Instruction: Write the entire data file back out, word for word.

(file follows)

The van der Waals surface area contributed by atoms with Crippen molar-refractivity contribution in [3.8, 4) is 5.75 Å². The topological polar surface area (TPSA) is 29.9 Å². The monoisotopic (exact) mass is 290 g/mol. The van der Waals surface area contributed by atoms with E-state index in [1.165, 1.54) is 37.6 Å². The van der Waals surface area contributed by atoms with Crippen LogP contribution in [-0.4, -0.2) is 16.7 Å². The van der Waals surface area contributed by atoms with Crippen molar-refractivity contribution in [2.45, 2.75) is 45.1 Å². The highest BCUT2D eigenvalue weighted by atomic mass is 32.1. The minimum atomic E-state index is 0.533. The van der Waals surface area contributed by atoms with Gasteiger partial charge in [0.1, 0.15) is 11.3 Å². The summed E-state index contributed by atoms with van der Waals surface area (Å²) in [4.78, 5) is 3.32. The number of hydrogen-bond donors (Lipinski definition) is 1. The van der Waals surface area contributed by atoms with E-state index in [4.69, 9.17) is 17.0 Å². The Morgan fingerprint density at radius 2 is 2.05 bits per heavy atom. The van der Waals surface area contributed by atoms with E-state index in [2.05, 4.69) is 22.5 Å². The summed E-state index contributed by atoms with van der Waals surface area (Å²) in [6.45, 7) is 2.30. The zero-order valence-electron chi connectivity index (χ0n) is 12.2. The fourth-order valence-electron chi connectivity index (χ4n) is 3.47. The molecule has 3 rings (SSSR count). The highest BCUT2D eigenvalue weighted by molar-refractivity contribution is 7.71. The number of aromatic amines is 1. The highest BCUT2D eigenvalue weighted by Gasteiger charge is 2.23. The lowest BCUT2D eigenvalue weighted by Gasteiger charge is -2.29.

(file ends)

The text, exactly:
The van der Waals surface area contributed by atoms with Crippen molar-refractivity contribution in [3.8, 4) is 5.75 Å². The topological polar surface area (TPSA) is 29.9 Å². The monoisotopic (exact) mass is 290 g/mol. The van der Waals surface area contributed by atoms with E-state index in [1.165, 1.54) is 37.6 Å². The van der Waals surface area contributed by atoms with Crippen LogP contribution in [-0.4, -0.2) is 16.7 Å². The van der Waals surface area contributed by atoms with Crippen molar-refractivity contribution in [2.45, 2.75) is 45.1 Å². The highest BCUT2D eigenvalue weighted by atomic mass is 32.1. The minimum atomic E-state index is 0.533. The van der Waals surface area contributed by atoms with Gasteiger partial charge in [0.1, 0.15) is 11.3 Å². The summed E-state index contributed by atoms with van der Waals surface area (Å²) in [4.78, 5) is 3.32. The number of hydrogen-bond donors (Lipinski definition) is 1. The van der Waals surface area contributed by atoms with E-state index in [4.69, 9.17) is 17.0 Å². The Morgan fingerprint density at radius 2 is 2.05 bits per heavy atom. The van der Waals surface area contributed by atoms with E-state index in [2.05, 4.69) is 22.5 Å². The summed E-state index contributed by atoms with van der Waals surface area (Å²) in [6.45, 7) is 2.30. The zero-order valence-electron chi connectivity index (χ0n) is 12.2. The fourth-order valence-electron chi connectivity index (χ4n) is 3.47. The molecule has 3 rings (SSSR count). The highest BCUT2D eigenvalue weighted by molar-refractivity contribution is 7.71. The number of aromatic amines is 1. The highest BCUT2D eigenvalue weighted by Gasteiger charge is 2.23. The lowest BCUT2D eigenvalue weighted by Gasteiger charge is -2.29.